Article

Reborn a Virgin: Adolescents’ Retracting of Virginity Pledges and Sexual Histories

Harvard Statistics Department, 1 Oxford St, Cambridge, MA 02138, USA.
American Journal of Public Health (Impact Factor: 4.23). 07/2006; 96(6):1098-103. DOI: 10.2105/AJPH.2005.063305
Source: PubMed

ABSTRACT We examined retractions of virginity pledges and of sexual histories among adolescents taking part in waves 1 and 2 of the National Longitudinal Study of Adolescent Health.
Logistic regression analyses were used to compare respondents' reports of virginity pledges and sexual histories at waves 1 and 2.Results. Among wave 1 virginity pledgers, 53% denied having made a pledge at wave 2; after control for confounders, pledgers who subsequently initiated sexual activity were 3 times as likely to deny having made a pledge as those who did not initiate sexual activity (odds ratio [OR] = 3.21; 95% confidence interval [CI] = 2.04, 5.04). Among wave 1 nonvirgins who subsequently took virginity pledges, 28% retracted their sexual histories at wave 2; respondents who took virginity pledges were almost 4 times as likely as those who did not to retract reports of sexual experience (OR=3.88; 95% CI=1.87, 8.07).
Adolescents who initiate sexual activity are likely to recant virginity pledges, whereas those who take pledges are likely to recant their sexual histories. Thus, evaluations of sexual abstinence programs are vulnerable to unreliable data. In addition, virginity pledgers may incorrectly assess the sexually transmitted disease risks associated with their prepledge sexual behavior.

0 Followers
 · 
116 Views
  • Source
    [Show abstract] [Hide abstract]
    ABSTRACT: Research from the 1960s shows that high school counselors acted as gatekeepers to limit college access, and community college counselors engaged in cooling out that is, dampening students’ ambitious plans and convincing them to reduce their goals of attending 4-year colleges. This research may have had some impact, since today many counselors deplore such actions and advise differently. Rather than cooling out students, guidance counselors now use new practices that encourage low-achieving students to pursue high-track 4-year-college pathways despite a low likelihood of payoffs, while ignoring alternate degrees with better outcomes, fewer academic demands, and shorter timetables. The perfectionist model can help us understand this new approach. This model, originally described in studies of the sexual abstinence movement, is used here to identify comparable features in the BA-for-all movement. Perfectionist advice poses high ideals, but also leads to high rates of predictable failures, and failure is more damaging because it precludes realistic back-up options. We review several studies that find educators recommending idealistic goals with high failure rates, sometimes as high as 80%. High goals should not be abandoned, but we must be aware of the limitations of perfectionist models and the importance of more complex advice, multiple options, and back-up plans. We propose three kinds of sociological analyses that could inform educators about the stratification implications of their well-intentioned actions and suggest more complex goals and procedures that would be more candid and perhaps lead to better outcomes.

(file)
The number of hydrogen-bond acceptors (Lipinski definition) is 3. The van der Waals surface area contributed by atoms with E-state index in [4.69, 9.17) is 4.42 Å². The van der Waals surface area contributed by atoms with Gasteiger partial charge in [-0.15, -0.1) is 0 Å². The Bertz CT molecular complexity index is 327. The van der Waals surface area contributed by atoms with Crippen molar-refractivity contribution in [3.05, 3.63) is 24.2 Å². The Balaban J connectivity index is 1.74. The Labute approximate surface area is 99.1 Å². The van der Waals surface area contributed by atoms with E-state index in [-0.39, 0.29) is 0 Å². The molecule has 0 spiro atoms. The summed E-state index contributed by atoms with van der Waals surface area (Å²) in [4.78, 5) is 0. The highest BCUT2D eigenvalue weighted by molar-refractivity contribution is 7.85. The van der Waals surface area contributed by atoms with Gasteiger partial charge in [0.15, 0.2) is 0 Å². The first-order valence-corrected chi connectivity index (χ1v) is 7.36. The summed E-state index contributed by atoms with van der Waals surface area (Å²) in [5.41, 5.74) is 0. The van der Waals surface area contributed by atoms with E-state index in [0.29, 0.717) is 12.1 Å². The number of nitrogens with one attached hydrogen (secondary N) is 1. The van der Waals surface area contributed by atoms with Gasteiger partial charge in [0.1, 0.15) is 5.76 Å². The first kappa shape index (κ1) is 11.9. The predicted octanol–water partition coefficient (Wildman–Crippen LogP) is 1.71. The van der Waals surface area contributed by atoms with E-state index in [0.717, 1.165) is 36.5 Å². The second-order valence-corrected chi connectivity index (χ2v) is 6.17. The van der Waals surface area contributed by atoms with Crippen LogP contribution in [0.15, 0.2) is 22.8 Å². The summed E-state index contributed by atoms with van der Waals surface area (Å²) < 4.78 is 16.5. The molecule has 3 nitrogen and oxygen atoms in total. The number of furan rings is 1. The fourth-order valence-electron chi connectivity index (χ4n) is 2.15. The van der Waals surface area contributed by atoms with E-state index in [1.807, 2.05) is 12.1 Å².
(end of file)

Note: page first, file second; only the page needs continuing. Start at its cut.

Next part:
12/2010: pages 181-203;
  • Source
    [Show abstract] [Hide abstract]
    ABSTRACT: Self-reports are the standard measure of STD history used in survey research. We explored to what extent self-reports of ever having an STD are recanted in a follow-up data collection. Using the National Survey of Adolescent Males (NSAM), we assessed consistency over time in self-reports of ever having an STD in a sample of young men transitioning from adolescence to young adulthood (aged 15-26 years), a population in which STDs are particularly prevalent. Approximately 7% of all sexually experienced young men rescinded STD self-reports over time. Thus, self-reports at one point in time likely underestimate true STD history, using earlier self-reports as the criterion. Among men who ever report an STD, 94-98% recant their reports in later waves. Knowledge of the extent of underreporting can potentially be used to adjust cross-sectional estimates of STDs based on survey self-reports. These study findings move us one step closer to estimating just how much underreporting of STDs in self-reports is.
    Journal of Adolescent Health 09/2009; 45(2):187-92. DOI:10.1016/j.jadohealth.2008.12.024 · 2.75 Impact Factor
  • Source
    [Show abstract] [Hide abstract]
    ABSTRACT: Reports from academic and media sources assert that many young people substitute non-vaginal sexual activities for vaginal intercourse in order to maintain what could be called "technical virginity." Explanations for technical virginity, however, are based on weak empirical evidence and considerable speculation. Using a sample of 15-19-year-olds from Cycle 6 of the National Survey of Family Growth, we examine technical virginity and its motivations. The results suggest that religious adolescents are less likely than less-religious ones to opt for non-vaginal sex over total abstinence. Abstinence pledgers who are virgins are neither more nor less likely than nonpledgers who are virgins to substitute non-vaginal sex for intercourse. Moreover, religion and morality are actually the weakest motivators of sexual substitution among adolescents who have not had vaginal sex. Preserving technical virginity is instead more common among virgins who are driven by a desire to avoid potential life-altering consequences, like pregnancy and sexually transmitted diseases.
    Social Science Research 01/2009; 37(4):1200-15. DOI:10.1016/j.ssresearch.2007.09.006 · 1.27 Impact Factor